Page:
Ex vivo culture of Mbd3−/− ICMs revealed that Mbd3 is required for the expansion of the Oct4 expressing cell population, and no embryonic stem cell lines could be made from Mbd3−/− blastocysts (Kaji et al., 2007). Nevertheless, Mbd3null ES cells could be made by gene targeting, demonstrating that while Mbd3 function is required for ES cell derivation, it is dispensable for ES cell self-renewal (Kaji et al., 2006). The absence of Mbd3 results in a decrease in the abundance of some other subunits of the NuRD complex, including Mta1 and Mta2, implying that Mbd3 is required for the stability of other NuRD subunits. Accordingly, little, if any intact NuRD complex can be detected in Mbd3 null ES cells by immunoprecipitaiton (Kaji et al., 2006).
In the absence of Mbd3, the differentiation potential of ES cells is compromised. In a number of different contexts Mbd3 null ES cells were shown to be able to initiate differentiation but could not commit to specific cell fates (Kaji et al., 2006). Correspondingly, Mbd3 null ES cells were capable of LIF-independent self-renewal even after prolonged periods in culture conditions without LIF. Unexpectedly, Mbd3 null ES cells can differentiate when treated with retinoic acid, indicating that ES cells lacking Mbd3 can differentiate in response to certain signals, and that Mbd3 is not an absolute requirement for differentiation (Kaji et al., 2006). Overall, these studies indicate that Mbd3/NuRD is required to create an epigenetic state that allows cells to commit to specific lineages in response to particular developmental cues, but is not absolutely required for differentiation.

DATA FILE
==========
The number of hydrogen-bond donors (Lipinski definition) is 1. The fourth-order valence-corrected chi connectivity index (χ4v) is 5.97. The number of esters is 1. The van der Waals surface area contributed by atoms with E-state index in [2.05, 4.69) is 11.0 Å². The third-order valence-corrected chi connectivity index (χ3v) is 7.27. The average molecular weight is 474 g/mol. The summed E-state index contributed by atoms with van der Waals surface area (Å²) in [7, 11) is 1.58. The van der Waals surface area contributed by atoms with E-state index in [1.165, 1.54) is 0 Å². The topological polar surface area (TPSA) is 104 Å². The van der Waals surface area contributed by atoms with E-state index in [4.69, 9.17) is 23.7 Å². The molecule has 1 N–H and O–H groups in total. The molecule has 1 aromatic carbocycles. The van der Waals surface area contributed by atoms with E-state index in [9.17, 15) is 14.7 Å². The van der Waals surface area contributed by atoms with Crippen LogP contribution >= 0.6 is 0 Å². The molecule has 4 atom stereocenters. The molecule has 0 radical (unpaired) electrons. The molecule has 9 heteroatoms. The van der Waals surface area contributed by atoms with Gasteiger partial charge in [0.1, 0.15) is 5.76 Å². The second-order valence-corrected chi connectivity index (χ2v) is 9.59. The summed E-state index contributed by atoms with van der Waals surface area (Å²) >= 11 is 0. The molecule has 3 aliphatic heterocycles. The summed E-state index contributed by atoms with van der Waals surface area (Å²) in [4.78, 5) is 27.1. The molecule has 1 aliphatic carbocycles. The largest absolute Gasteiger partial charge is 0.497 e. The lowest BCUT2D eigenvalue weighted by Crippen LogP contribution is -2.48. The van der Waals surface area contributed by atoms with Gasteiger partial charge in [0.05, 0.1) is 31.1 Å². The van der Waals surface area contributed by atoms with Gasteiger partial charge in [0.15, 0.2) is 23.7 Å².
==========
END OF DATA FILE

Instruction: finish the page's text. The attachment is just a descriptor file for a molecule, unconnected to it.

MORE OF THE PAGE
NuRD appears to be required neither for maintenance of global histone acetylation levels (Kaji et al., 2006) nor as a global regulator of gene silencing, as only about 200 genes were found to be misregulated ≥2× in Mbd3−/− ES cells (Kaji et al., 2007; K. Kaji and B. Hendrich, unpublished). Analysis of a handful of genes mis-expressed in Mbd3 null ES cells identified at least 11 genes that are misregulated in pre-implantation Mbd3 null embryos. A subset of these genes were found to be inappropriately expressed in ICM cells of null embryos, while others were not appropriately silenced in the transition of ICM cells of 3.5 dpc null embryos to the early epiblast cells of 4.5 dpc embryos (Kaji et al., 2007). This indicates a role for NuRD-mediated transcriptional repression in the transition of pluripotent cells from a pre-implantation, potentially differentiation-resistant state, to that of the post-implantation embryo where cells are competent for lineage commitment. This role in silencing transcription of gene expression in pluripotent cells in vivo prior to developmental transitions is strikingly similar to the functions ascribed to the Arabidopsis pickle and C. elegans let-418 genes, which were both shown to facilitate silencing of germline transcripts upon the initiation of embryogenesis.